860km 10-day Historic Gravel Adventure along the Spain – Portugal border
Guided, Self-Guided and Club options are available. Pricing starts at €1250pp.
Portugal is one of the least explored countries in Europe, and a true hidden gem for cyclists. During this unique gravel tour you will traverse the country from North to South, starting from Pocinho in the North-Eastern region of Portugal Tras-dos-Montes on the Douro river and finishing in Alcoutim in the Algarve. The regions of Portugal and Spain that we will cycle through are some of the least explored in the whole of the Iberian Penninsular. This gravel tour is a chance to do something new and completely different from other gravel tours on the market at the moment in Europe.
You will start the tour with an unforgettable train journey along the Douro River from Porto all the way to the end of the line in a small village of Pocinho. From here itis a stone throw away from where we will start the tour, in Torre de Moncorvo. The north of Portugal is hilly, lush and unspoilt – world famous for the Douro Wine Region, the oldest demarcated wine region in the world. The ancient terraces cling to the side of every hillside, changing colour in Autumn turning the valleys to gold. leaving unforgettable images in the memory of any passing cyclists.
From here we will head into Spain, where similar countryside is set apart from Portugal by the completely different architecture. Wooden Tudor-like houses on stunning little streets of small villages with almost no tourism makes for a truly amazing start to the trip because you really are exploring areas that are very much untouched by modern living.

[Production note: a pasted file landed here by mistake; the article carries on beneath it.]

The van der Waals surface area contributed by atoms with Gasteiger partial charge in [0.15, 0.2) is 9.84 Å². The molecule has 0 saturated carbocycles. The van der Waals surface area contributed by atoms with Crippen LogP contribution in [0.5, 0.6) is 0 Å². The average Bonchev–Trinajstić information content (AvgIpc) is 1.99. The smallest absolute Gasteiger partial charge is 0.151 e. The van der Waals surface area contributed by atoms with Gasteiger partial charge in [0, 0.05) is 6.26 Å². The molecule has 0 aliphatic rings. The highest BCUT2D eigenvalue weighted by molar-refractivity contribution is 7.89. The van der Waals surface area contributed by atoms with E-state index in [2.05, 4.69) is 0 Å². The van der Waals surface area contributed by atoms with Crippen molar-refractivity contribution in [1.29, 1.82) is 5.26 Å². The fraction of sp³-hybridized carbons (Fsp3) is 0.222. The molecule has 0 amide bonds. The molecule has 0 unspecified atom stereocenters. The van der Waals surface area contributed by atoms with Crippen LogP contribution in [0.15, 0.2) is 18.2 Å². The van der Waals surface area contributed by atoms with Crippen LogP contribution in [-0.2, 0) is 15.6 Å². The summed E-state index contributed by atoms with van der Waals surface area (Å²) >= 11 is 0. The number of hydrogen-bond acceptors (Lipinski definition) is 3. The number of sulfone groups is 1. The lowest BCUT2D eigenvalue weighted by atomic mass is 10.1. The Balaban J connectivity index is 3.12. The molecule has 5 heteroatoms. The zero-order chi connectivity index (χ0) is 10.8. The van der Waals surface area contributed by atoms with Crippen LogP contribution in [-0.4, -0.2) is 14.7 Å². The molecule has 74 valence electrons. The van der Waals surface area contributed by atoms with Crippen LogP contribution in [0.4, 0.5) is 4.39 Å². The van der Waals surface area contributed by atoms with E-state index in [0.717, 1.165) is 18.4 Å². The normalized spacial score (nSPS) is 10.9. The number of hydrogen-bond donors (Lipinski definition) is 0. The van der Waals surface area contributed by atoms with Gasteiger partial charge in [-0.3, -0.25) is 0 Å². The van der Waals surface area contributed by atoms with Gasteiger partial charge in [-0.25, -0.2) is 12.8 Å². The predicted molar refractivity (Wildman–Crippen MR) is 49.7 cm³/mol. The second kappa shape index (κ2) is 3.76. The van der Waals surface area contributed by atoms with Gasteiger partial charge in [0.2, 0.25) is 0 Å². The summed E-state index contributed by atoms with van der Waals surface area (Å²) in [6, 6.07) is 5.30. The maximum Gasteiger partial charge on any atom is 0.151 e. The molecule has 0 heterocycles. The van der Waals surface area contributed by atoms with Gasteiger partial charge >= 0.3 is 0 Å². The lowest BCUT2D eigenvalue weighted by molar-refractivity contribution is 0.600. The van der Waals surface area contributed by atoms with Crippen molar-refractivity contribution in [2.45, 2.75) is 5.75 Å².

The central part of this trip is characterised by a number of hilltop fortified villages we will visit, such as Monsanto, Castelo de Vide, Marvao and Monsaraz. These spectacular towns have such a rich history, and are beautiful, fascinating places to walk around at the end of the day.
As you reach Southern Portugal and Spain, the greenery returns along with a range of hills that produce a few punchy climbs but stunning views towards Spain and the surrounding ‘Serra’. Cork oak plantations make a large majority of the roadside vegetation, along with beautiful orange groves.
The route is littered with more magnificent castles – such as Elvas with its huge aquaduct and fortress, a reminder of its less peaceful past. The Algarve itself was one of the last strongholds of the 400 year long Islamic Conquest of Iberia, re-taken by the Christians in 1189, and in fact many place names, churches and the gastronomy of central and southern Portugal still hint at this rich heritage.